Are schools required to incorporate these recommendations into the Health and Safety Plans approved by their governing bodies?
No. A public school entity that submitted its Health and Safety plan to PDE does not need to update its plan. However, all school entities are encouraged to revisit their Health and Safety plans to ensure that they reflect current mitigation efforts and safety protocols.
Is there evidence to support the safety of elementary school students returning to in-person instruction?
The research on offering in-person instruction during COVID-19 continues to emerge. While it is impossible to eliminate risk of disease transmission entirely within a school setting when community spread is present, recent studies have shown that when mitigation strategies, including universal masking, physical distancing, and hand hygiene are strictly adhered to, it may be safer for younger children, particularly elementary grade students, to return to in-person instruction.
While people of any age can contract COVID-19, research suggests people ages 18 and under have a lower risk of severe outcomes, including lower rates of hospitalization and death resulting from COVID-19 infection. Additionally,
emerging research suggests that children younger than 10 to 14 years old have lower susceptibly to SARS-CoV2 infection than adults.
Which schools are considered "elementary" schools?
For the purposes of this guidance, elementary schools include any grade level from PreK up to grade 6, as configured by the local LEA. They do not include middle, junior or senior high schools.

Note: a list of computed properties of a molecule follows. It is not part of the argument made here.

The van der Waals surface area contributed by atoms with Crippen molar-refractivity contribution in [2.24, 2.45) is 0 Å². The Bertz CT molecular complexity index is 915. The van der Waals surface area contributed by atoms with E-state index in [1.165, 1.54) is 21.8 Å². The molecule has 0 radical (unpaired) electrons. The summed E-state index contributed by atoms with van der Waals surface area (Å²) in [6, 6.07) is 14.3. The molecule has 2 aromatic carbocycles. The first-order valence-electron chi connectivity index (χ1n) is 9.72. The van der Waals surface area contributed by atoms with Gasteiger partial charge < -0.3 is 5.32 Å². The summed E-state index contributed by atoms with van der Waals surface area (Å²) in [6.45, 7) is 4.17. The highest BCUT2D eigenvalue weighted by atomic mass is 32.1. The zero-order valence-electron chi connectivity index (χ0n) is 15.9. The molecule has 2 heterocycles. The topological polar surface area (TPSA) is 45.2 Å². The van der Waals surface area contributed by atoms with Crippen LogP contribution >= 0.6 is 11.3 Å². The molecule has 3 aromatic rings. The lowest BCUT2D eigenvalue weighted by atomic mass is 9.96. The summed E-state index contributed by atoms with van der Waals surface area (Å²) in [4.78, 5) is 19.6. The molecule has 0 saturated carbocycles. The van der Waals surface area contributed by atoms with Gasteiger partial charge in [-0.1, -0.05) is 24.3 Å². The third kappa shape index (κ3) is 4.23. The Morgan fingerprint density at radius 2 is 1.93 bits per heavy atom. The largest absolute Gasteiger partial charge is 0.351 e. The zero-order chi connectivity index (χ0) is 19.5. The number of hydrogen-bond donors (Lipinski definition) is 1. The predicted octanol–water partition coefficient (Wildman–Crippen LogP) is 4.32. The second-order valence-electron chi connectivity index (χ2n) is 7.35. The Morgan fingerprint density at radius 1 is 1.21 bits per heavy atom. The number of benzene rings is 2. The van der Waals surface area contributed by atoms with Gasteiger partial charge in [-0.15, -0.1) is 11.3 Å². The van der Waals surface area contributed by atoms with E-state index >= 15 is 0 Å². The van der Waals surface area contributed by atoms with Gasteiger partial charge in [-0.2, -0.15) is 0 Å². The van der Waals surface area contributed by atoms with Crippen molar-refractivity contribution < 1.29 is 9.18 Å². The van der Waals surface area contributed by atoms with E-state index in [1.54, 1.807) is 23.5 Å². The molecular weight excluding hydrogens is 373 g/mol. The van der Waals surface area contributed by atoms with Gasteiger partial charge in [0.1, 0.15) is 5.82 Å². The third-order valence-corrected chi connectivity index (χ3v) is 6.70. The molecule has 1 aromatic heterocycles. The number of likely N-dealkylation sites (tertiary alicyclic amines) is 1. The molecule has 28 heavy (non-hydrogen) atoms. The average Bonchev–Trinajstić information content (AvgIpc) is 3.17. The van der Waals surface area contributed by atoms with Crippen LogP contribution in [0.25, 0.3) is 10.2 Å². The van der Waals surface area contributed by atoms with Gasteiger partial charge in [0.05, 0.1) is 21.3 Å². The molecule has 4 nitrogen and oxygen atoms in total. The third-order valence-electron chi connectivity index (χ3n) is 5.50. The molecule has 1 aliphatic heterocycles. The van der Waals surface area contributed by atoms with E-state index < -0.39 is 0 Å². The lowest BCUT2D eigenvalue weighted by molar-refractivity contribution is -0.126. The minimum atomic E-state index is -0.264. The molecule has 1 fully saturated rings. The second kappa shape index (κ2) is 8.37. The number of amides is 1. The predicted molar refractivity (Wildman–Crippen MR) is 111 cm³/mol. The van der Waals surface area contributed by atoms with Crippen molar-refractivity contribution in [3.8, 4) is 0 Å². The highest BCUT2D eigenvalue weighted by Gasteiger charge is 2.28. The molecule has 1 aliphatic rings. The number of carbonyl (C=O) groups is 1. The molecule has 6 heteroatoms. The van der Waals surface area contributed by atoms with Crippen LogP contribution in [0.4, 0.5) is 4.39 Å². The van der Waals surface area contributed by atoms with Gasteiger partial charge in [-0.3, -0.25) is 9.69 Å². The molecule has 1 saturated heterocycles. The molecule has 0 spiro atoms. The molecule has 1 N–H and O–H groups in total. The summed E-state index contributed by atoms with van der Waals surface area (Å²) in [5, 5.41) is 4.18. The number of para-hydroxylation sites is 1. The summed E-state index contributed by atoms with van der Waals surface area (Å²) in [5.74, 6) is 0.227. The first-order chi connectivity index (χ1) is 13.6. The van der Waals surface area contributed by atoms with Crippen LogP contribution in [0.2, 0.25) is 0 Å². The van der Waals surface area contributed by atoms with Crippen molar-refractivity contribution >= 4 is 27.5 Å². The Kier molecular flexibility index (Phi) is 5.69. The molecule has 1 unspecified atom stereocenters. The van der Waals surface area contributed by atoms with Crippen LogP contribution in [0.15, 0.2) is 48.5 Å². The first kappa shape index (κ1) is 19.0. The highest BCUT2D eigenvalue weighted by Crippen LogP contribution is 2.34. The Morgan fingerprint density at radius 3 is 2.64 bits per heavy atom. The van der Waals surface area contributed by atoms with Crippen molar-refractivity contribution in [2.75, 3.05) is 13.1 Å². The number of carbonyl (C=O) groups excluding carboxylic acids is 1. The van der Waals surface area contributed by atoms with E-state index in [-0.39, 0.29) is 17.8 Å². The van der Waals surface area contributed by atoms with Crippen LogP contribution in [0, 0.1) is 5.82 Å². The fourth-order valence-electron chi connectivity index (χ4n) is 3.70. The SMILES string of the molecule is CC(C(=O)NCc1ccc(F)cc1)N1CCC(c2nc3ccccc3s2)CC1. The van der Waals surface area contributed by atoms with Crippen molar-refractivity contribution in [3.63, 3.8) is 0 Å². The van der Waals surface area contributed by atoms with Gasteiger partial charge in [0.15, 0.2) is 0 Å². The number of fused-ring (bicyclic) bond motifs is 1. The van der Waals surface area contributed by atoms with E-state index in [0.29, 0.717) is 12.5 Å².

Can schools bring back targeted student populations for in-person instruction, regardless of what instructional model they are otherwise utilizing?
Yes. The Departments recognize that some student populations are disproportionately impacted by the COVID-19 pandemic. As such, schools may consider bringing targeted student populations back for in-person instruction, regardless of what instructional model they are otherwise utilizing provided other mitigation strategies such as masking and physical distancing are implemented.
Who determines which student populations can return to in-person instruction?
This is a decision for each school entity. Understanding that student needs and instructional delivery vary across communities, decisions should be made locally and in the context of aggressive COVID-19 mitigation strategies, and in a manner consistent with any applicable orders of the Governor or Secretary of Health.
When students engage in in-person instruction, must they maintain 6 feet of physical distancing at all times?
All Pre-K to12 schools should implement strategies that limit the number of individuals in classrooms and other learning spaces and interactions between groups of students. All schools should have protocols for distancing student desks/seating and other social distancing practices that allows at least 6 feet of separation among students and staff throughout the day to the maximum extent feasible.